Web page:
Berkshire Inks U.S. Can Public-to-Private Deal –

In a public to private transaction set to close in September, Berkshire Partners and two U.S. Can Corp. executives have formed a corporation that has agreed to buy U.S. Can, a steel container manufacturer, for $20 per outstanding share of common stock.

Should the deal close, Berkshire, Salomon Smith Barney Inc. and Banc of America Securities LLC will commit the equity and debt financing. Carl Ferenbach, a managing director at Berkshire, declined to disclose how much his firm will contribute to the deal, but said Berkshire is the principal equity holder “by far.”

The two U.S. Can executives involved in the buyout are Paul Jones, chairman and chief executive of U.S. Can, and John Workman, chief financial officer.

Berkshire Partners did not just happen on to this deal by chance.

Berkshire’s Ferenbach helped organize U.S. Can in 1983 with the acquisition of three plants from the Sherwin Williams Co.

He remained on the board and owned stock in U.S. Can up until February of this year when he gave up his position because he didn’t have time to serve on the board of a non-Berkshire investment, he said.

But after September, he will no longer be able to use that excuse.

Ferenbach will once again join the company’s board when the deal is signed, joining two other original 1983 investors in the company Ricardo Poma and Francisco Soler – and Louis Susman (tk), a vice chairman at Salomon Smith Barney, who became an investor in 1990.

The $20 per share price for U.S. Can represents a more than 50% premium to the company’s average closing price for the 30 days prior to the announcement of the original proposal made in March.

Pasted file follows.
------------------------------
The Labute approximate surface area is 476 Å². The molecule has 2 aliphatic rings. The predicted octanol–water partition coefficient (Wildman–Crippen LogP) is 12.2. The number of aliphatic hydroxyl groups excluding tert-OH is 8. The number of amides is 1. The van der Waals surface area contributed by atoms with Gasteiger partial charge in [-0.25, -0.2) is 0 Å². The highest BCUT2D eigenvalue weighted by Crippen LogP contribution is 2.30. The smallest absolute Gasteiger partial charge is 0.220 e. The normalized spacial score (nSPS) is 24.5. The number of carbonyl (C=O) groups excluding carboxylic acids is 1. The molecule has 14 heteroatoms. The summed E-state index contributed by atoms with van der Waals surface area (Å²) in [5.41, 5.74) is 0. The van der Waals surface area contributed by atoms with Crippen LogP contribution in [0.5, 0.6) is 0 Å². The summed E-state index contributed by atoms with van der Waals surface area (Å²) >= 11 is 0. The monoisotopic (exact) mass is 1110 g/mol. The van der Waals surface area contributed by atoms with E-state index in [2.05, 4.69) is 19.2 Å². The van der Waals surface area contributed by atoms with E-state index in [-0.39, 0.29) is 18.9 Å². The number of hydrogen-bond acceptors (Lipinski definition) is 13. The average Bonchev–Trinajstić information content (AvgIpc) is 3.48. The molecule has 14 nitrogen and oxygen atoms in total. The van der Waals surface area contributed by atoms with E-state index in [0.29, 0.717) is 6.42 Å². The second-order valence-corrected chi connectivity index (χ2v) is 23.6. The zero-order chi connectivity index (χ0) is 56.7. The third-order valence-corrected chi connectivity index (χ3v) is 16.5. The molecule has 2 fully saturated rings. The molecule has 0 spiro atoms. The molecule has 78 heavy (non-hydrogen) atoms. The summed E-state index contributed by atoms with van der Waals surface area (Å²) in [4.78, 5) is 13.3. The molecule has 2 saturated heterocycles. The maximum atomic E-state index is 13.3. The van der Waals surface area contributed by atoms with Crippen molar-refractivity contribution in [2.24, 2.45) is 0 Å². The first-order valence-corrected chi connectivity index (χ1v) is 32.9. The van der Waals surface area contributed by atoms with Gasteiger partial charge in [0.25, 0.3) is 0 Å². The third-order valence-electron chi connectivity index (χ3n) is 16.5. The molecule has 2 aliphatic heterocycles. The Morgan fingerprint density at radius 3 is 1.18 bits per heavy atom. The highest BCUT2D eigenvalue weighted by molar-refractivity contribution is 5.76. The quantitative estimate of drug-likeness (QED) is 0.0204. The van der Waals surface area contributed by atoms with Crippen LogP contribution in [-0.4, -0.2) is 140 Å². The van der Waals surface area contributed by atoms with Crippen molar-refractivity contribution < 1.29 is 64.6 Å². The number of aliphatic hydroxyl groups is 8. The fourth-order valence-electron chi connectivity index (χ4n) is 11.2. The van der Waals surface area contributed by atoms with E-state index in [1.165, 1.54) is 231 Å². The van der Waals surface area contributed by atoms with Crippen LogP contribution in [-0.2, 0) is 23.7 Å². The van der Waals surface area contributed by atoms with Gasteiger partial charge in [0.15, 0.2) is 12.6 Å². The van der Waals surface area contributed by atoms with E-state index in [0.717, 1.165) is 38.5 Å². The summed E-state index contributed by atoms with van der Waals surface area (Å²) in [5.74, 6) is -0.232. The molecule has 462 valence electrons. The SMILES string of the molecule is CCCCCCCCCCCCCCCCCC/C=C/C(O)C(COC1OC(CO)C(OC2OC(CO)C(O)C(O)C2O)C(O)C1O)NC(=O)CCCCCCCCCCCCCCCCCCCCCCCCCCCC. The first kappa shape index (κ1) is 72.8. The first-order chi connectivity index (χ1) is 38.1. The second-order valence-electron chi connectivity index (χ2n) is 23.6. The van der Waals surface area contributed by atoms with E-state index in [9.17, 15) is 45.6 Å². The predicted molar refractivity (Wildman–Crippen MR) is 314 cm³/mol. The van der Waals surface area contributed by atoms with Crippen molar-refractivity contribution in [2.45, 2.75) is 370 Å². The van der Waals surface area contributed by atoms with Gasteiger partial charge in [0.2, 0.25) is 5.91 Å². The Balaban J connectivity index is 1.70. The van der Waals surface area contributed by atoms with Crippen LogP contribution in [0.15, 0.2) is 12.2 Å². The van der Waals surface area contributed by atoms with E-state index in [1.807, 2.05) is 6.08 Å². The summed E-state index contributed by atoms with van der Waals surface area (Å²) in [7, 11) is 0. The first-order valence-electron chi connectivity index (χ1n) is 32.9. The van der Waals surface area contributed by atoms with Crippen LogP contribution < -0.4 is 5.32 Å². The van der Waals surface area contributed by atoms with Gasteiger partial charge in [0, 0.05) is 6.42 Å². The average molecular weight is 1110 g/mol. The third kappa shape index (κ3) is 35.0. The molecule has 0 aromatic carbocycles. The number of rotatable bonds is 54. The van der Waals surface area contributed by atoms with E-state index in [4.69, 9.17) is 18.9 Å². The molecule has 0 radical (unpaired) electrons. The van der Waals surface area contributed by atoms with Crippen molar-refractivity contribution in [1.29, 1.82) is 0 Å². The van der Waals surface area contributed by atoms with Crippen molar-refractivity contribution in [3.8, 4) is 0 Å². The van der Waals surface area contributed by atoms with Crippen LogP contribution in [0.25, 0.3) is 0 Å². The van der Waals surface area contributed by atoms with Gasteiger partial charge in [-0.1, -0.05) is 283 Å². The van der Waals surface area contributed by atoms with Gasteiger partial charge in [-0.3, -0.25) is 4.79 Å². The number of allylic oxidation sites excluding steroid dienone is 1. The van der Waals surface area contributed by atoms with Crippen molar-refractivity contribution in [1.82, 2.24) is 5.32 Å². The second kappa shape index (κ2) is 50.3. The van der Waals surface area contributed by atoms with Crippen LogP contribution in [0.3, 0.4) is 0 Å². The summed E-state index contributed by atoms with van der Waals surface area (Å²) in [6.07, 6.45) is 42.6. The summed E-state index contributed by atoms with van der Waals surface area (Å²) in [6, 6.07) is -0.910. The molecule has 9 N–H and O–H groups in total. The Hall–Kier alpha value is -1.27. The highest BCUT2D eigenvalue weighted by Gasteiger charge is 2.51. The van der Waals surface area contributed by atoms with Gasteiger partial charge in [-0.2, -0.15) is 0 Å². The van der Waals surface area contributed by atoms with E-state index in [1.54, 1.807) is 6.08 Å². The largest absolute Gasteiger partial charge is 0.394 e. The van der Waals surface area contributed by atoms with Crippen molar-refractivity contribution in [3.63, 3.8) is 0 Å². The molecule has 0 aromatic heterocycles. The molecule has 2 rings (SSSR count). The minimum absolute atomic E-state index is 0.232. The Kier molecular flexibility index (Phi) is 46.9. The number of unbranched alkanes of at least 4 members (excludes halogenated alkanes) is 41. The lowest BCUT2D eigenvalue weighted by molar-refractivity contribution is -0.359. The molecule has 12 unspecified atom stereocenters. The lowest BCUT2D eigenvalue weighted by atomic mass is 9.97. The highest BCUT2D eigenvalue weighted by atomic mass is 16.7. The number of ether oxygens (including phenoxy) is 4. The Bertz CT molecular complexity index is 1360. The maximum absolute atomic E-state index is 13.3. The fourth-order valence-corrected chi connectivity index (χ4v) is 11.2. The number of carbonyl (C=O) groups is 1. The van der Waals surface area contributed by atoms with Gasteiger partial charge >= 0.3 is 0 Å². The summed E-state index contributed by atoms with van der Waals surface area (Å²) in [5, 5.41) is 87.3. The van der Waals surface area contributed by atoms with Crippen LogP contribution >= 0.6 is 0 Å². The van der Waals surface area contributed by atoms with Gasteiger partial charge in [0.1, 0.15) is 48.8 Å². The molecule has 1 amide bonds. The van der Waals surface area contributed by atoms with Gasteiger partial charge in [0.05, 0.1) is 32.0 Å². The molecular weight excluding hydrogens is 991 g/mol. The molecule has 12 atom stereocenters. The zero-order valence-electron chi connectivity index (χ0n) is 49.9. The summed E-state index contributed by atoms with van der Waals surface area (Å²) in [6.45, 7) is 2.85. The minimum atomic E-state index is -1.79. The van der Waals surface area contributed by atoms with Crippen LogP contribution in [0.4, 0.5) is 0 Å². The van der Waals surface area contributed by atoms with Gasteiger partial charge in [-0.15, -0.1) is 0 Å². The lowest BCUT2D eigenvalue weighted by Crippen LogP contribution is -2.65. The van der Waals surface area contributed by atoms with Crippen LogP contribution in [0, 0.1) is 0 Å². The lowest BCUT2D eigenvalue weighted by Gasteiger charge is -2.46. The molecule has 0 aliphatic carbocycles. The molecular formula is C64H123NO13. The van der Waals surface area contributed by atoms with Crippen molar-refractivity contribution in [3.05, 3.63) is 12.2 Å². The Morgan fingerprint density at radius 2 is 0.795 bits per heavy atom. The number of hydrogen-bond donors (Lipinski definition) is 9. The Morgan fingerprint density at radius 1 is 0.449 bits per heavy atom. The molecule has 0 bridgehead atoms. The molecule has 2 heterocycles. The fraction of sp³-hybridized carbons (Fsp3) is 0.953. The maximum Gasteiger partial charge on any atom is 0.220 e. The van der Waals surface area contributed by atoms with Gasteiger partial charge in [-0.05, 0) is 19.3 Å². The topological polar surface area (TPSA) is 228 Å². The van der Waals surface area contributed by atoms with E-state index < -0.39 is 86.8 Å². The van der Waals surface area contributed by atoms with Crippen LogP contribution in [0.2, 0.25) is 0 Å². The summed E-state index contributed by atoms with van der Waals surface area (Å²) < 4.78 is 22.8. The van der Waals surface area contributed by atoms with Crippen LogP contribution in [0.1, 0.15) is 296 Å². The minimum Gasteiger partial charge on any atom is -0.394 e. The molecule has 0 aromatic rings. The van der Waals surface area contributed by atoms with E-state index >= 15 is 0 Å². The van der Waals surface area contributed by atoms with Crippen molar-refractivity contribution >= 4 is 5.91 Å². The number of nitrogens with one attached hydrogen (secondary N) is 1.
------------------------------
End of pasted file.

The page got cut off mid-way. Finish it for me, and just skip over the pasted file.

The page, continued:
Undervalued Stock

Jones became CEO of U.S. Can just over two years ago. Financial results have improved since he was recruited, Ferenbach said, but the stock market, prior to the buyout announcement, continued to value the company at $13 to $14 per share.

“That’s just not the kind of reward the management expected to get for its efforts, so the opportunity for the buyout was created,” Ferenbach said.

Ferenbach also referred to a public statement issued by Jones, saying he echoed Jones’s sentiments in the statement.

“Despite having shown strong earning growth and substantially reducing debt in 1998 and 1999, the price to earning multiple contraction experienced in the old economy stocks has caused our stock price to decline,” Jones said in a statement. “This transaction is an excellent opportunity for shareholders to receive a substantial premium for the U.S. Can shares.”

Under private ownership, U.S. Can will put emphasis on three initiatives, Ferenbach said. These include continuing Jones’s active acquisition program, improving operations and continuing relationships with existing customers, he said.

The transaction is subject to a number of conditions, including approval of U.S. Can’s shareholders, receipt of financing and receipt of governmental approvals. It has been approved by a special committee of independent members of the board of directors of U.S. Can.

At press time, U.S. Can’s stock was trading at $18.44 per share.